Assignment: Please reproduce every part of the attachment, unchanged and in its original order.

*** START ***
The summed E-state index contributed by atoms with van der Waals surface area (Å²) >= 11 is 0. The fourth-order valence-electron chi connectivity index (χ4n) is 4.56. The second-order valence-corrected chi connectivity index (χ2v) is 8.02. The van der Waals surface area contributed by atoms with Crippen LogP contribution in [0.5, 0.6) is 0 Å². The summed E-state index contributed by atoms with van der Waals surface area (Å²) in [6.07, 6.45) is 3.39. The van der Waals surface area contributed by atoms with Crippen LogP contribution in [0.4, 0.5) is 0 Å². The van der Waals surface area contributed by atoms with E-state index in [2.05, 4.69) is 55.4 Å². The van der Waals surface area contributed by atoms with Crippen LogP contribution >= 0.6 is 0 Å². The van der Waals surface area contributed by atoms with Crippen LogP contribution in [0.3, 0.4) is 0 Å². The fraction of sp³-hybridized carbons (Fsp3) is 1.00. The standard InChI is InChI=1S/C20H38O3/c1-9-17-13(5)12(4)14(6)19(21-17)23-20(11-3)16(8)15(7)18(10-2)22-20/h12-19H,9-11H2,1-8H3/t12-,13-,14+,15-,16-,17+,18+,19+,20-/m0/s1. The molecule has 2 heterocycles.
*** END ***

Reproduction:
The summed E-state index contributed by atoms with van der Waals surface area (Å²) >= 11 is 0. The fourth-order valence-electron chi connectivity index (χ4n) is 4.56. The second-order valence-corrected chi connectivity index (χ2v) is 8.02. The van der Waals surface area contributed by atoms with Crippen LogP contribution in [0.5, 0.6) is 0 Å². The summed E-state index contributed by atoms with van der Waals surface area (Å²) in [6.07, 6.45) is 3.39. The van der Waals surface area contributed by atoms with Crippen LogP contribution in [0.4, 0.5) is 0 Å². The van der Waals surface area contributed by atoms with E-state index in [2.05, 4.69) is 55.4 Å². The van der Waals surface area contributed by atoms with Crippen LogP contribution >= 0.6 is 0 Å². The van der Waals surface area contributed by atoms with Crippen LogP contribution in [0.3, 0.4) is 0 Å². The fraction of sp³-hybridized carbons (Fsp3) is 1.00. The standard InChI is InChI=1S/C20H38O3/c1-9-17-13(5)12(4)14(6)19(21-17)23-20(11-3)16(8)15(7)18(10-2)22-20/h12-19H,9-11H2,1-8H3/t12-,13-,14+,15-,16-,17+,18+,19+,20-/m0/s1. The molecule has 2 heterocycles.